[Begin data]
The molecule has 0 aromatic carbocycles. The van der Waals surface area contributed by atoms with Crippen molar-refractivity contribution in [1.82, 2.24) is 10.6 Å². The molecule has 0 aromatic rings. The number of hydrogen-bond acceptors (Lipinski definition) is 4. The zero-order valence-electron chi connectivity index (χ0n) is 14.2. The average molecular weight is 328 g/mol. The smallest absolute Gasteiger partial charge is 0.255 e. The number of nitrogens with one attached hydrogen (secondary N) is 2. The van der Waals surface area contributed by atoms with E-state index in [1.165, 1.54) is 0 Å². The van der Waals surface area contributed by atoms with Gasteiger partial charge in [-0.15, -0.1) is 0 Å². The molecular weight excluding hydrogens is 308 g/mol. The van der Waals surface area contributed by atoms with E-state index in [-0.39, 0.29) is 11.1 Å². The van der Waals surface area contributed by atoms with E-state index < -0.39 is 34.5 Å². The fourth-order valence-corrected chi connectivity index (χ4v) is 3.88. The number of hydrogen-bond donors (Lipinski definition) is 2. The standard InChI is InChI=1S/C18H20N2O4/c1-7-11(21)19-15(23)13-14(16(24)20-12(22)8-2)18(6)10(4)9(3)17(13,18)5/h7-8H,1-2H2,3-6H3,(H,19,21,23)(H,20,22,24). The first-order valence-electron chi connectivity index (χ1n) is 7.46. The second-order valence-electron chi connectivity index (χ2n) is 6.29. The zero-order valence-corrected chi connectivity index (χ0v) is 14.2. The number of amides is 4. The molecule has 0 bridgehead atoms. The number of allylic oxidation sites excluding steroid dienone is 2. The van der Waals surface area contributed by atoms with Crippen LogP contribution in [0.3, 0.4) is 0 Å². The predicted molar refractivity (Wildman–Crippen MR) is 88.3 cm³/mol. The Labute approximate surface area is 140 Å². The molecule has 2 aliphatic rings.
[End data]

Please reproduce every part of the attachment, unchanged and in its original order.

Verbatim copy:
The molecule has 0 aromatic carbocycles. The van der Waals surface area contributed by atoms with Crippen molar-refractivity contribution in [1.82, 2.24) is 10.6 Å². The molecule has 0 aromatic rings. The number of hydrogen-bond acceptors (Lipinski definition) is 4. The zero-order valence-electron chi connectivity index (χ0n) is 14.2. The average molecular weight is 328 g/mol. The smallest absolute Gasteiger partial charge is 0.255 e. The number of nitrogens with one attached hydrogen (secondary N) is 2. The van der Waals surface area contributed by atoms with E-state index in [1.165, 1.54) is 0 Å². The van der Waals surface area contributed by atoms with Gasteiger partial charge in [-0.15, -0.1) is 0 Å². The molecular weight excluding hydrogens is 308 g/mol. The van der Waals surface area contributed by atoms with E-state index in [-0.39, 0.29) is 11.1 Å². The van der Waals surface area contributed by atoms with E-state index < -0.39 is 34.5 Å². The fourth-order valence-corrected chi connectivity index (χ4v) is 3.88. The number of hydrogen-bond donors (Lipinski definition) is 2. The standard InChI is InChI=1S/C18H20N2O4/c1-7-11(21)19-15(23)13-14(16(24)20-12(22)8-2)18(6)10(4)9(3)17(13,18)5/h7-8H,1-2H2,3-6H3,(H,19,21,23)(H,20,22,24). The first-order valence-electron chi connectivity index (χ1n) is 7.46. The second-order valence-electron chi connectivity index (χ2n) is 6.29. The zero-order valence-corrected chi connectivity index (χ0v) is 14.2. The number of amides is 4. The molecule has 0 bridgehead atoms. The number of allylic oxidation sites excluding steroid dienone is 2. The van der Waals surface area contributed by atoms with Crippen LogP contribution in [0.3, 0.4) is 0 Å². The predicted molar refractivity (Wildman–Crippen MR) is 88.3 cm³/mol. The Labute approximate surface area is 140 Å². The molecule has 2 aliphatic rings.